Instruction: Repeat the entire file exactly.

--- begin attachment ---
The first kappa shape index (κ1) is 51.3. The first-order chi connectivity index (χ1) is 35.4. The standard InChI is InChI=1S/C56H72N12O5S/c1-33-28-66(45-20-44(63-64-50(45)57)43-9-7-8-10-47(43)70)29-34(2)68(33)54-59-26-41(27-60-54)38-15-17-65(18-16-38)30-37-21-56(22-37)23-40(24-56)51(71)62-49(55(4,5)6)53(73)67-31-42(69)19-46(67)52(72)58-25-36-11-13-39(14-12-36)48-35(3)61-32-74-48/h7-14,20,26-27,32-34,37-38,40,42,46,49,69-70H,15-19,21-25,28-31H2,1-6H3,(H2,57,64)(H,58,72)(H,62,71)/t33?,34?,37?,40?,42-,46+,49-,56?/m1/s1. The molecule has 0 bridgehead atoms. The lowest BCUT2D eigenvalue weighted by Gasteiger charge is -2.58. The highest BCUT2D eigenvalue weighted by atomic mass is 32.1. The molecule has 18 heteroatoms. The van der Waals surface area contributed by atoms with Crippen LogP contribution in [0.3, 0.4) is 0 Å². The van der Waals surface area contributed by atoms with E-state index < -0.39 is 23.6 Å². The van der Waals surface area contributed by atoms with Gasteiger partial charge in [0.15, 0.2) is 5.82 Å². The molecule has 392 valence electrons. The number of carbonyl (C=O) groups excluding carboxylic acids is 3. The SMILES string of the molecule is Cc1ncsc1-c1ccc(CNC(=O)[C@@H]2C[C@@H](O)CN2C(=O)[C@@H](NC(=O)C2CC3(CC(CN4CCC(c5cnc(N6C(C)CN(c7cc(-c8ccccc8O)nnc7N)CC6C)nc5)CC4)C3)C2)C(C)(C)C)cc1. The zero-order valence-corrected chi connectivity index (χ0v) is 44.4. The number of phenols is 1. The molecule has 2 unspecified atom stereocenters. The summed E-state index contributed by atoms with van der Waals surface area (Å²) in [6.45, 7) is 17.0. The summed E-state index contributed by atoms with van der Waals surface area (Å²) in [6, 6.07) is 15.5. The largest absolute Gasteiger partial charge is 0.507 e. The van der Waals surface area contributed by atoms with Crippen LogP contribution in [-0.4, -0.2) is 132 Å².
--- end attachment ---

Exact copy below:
The first kappa shape index (κ1) is 51.3. The first-order chi connectivity index (χ1) is 35.4. The standard InChI is InChI=1S/C56H72N12O5S/c1-33-28-66(45-20-44(63-64-50(45)57)43-9-7-8-10-47(43)70)29-34(2)68(33)54-59-26-41(27-60-54)38-15-17-65(18-16-38)30-37-21-56(22-37)23-40(24-56)51(71)62-49(55(4,5)6)53(73)67-31-42(69)19-46(67)52(72)58-25-36-11-13-39(14-12-36)48-35(3)61-32-74-48/h7-14,20,26-27,32-34,37-38,40,42,46,49,69-70H,15-19,21-25,28-31H2,1-6H3,(H2,57,64)(H,58,72)(H,62,71)/t33?,34?,37?,40?,42-,46+,49-,56?/m1/s1. The molecule has 0 bridgehead atoms. The lowest BCUT2D eigenvalue weighted by Gasteiger charge is -2.58. The highest BCUT2D eigenvalue weighted by atomic mass is 32.1. The molecule has 18 heteroatoms. The van der Waals surface area contributed by atoms with Crippen LogP contribution in [0.3, 0.4) is 0 Å². The van der Waals surface area contributed by atoms with E-state index < -0.39 is 23.6 Å². The van der Waals surface area contributed by atoms with Gasteiger partial charge in [0.15, 0.2) is 5.82 Å². The molecule has 392 valence electrons. The number of carbonyl (C=O) groups excluding carboxylic acids is 3. The SMILES string of the molecule is Cc1ncsc1-c1ccc(CNC(=O)[C@@H]2C[C@@H](O)CN2C(=O)[C@@H](NC(=O)C2CC3(CC(CN4CCC(c5cnc(N6C(C)CN(c7cc(-c8ccccc8O)nnc7N)CC6C)nc5)CC4)C3)C2)C(C)(C)C)cc1. The zero-order valence-corrected chi connectivity index (χ0v) is 44.4. The number of phenols is 1. The molecule has 2 unspecified atom stereocenters. The summed E-state index contributed by atoms with van der Waals surface area (Å²) in [6.45, 7) is 17.0. The summed E-state index contributed by atoms with van der Waals surface area (Å²) in [6, 6.07) is 15.5. The largest absolute Gasteiger partial charge is 0.507 e. The van der Waals surface area contributed by atoms with Crippen LogP contribution in [-0.4, -0.2) is 132 Å².